Rep. Tulsi Gabbard was in the news last week, as she traveled to Syria to meet with genocidal dictator Bashar Assad, part of an entourage that included unsavory figures from the fascistic Syrian Social Nationalist Party. The right-wing Liberty Conservative defends the trip, writing: "Why Tulsi Gabbard’s Visit To Syria Was The Right Thing To Do." The Observer, owned by Trump's top advisor and son-in-law Jared Kushner, also cheers on the Gabbard-Assad meet, under a headline that could be lifted from just about any lefty anti-war website: "War Hawks Jump on Progressives to Push for Intervention in Syria." Likewise providing gushy coverage of Tulsi's lovefest with the accused war criminal are Russian state propaganda organ RT, which hails her for sparking "outrage" in the DC "establishment," and the borderline fake news sites popular on the "left," MintPress and Global Research.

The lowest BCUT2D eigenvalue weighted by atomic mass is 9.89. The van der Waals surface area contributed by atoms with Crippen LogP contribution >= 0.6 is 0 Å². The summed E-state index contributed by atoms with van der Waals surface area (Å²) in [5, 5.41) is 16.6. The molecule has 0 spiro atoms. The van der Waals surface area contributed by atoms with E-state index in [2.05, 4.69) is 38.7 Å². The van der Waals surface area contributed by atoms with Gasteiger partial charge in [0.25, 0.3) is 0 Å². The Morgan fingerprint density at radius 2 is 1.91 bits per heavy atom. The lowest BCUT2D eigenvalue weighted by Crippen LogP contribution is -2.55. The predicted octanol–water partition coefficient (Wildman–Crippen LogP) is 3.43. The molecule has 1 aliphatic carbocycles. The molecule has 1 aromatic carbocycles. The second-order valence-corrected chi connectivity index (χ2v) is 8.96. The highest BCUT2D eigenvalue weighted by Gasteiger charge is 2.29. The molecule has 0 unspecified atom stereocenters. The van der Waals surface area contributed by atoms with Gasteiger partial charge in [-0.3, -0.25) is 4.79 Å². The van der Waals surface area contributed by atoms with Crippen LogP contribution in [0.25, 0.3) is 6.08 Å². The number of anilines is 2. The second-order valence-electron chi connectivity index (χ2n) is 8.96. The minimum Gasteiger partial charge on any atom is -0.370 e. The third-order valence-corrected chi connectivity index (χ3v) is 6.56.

Romania's government on Feb. 4 capitulated in the face of a sustained protest campaign and repealed a decree that had decriminalized corruption offenses. Tens of thousands of flag-waving protesters in central Bucharest cheered the announcement. The decree, removing criminal penalties for official misconduct in which the damages are less than €44,000, was enacted Jan. 31—sparking the largest demonstrations in Romania since the fall of communism in 1989. After three days of mounting protests, an estimated 600,000 Romanians marched in Bucharest and other cities the day before the government blinked. Protests have continued since then, demanding the resignation of the government.